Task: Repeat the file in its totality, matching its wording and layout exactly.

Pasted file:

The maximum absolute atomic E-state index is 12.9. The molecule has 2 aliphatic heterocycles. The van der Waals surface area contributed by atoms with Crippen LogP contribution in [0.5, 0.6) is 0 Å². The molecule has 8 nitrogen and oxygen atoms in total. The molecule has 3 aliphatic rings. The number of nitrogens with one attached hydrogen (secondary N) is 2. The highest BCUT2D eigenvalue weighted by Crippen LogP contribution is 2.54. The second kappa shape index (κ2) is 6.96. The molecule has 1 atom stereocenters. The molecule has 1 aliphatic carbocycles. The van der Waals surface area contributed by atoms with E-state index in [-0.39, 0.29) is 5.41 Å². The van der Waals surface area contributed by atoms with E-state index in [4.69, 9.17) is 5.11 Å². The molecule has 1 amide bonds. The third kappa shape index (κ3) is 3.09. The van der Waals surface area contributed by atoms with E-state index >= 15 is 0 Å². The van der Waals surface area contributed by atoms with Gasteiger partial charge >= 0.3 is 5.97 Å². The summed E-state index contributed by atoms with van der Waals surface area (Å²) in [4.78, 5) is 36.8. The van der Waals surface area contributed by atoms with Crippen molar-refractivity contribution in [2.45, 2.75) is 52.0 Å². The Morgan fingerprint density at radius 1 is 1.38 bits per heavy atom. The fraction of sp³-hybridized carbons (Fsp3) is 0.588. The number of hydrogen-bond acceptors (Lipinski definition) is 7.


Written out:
The maximum absolute atomic E-state index is 12.9. The molecule has 2 aliphatic heterocycles. The van der Waals surface area contributed by atoms with Crippen LogP contribution in [0.5, 0.6) is 0 Å². The molecule has 8 nitrogen and oxygen atoms in total. The molecule has 3 aliphatic rings. The number of nitrogens with one attached hydrogen (secondary N) is 2. The highest BCUT2D eigenvalue weighted by Crippen LogP contribution is 2.54. The second kappa shape index (κ2) is 6.96. The molecule has 1 atom stereocenters. The molecule has 1 aliphatic carbocycles. The van der Waals surface area contributed by atoms with E-state index in [-0.39, 0.29) is 5.41 Å². The van der Waals surface area contributed by atoms with E-state index in [4.69, 9.17) is 5.11 Å². The molecule has 1 amide bonds. The third kappa shape index (κ3) is 3.09. The van der Waals surface area contributed by atoms with E-state index >= 15 is 0 Å². The van der Waals surface area contributed by atoms with Gasteiger partial charge >= 0.3 is 5.97 Å². The summed E-state index contributed by atoms with van der Waals surface area (Å²) in [4.78, 5) is 36.8. The van der Waals surface area contributed by atoms with Crippen molar-refractivity contribution in [2.45, 2.75) is 52.0 Å². The Morgan fingerprint density at radius 1 is 1.38 bits per heavy atom. The fraction of sp³-hybridized carbons (Fsp3) is 0.588. The number of hydrogen-bond acceptors (Lipinski definition) is 7.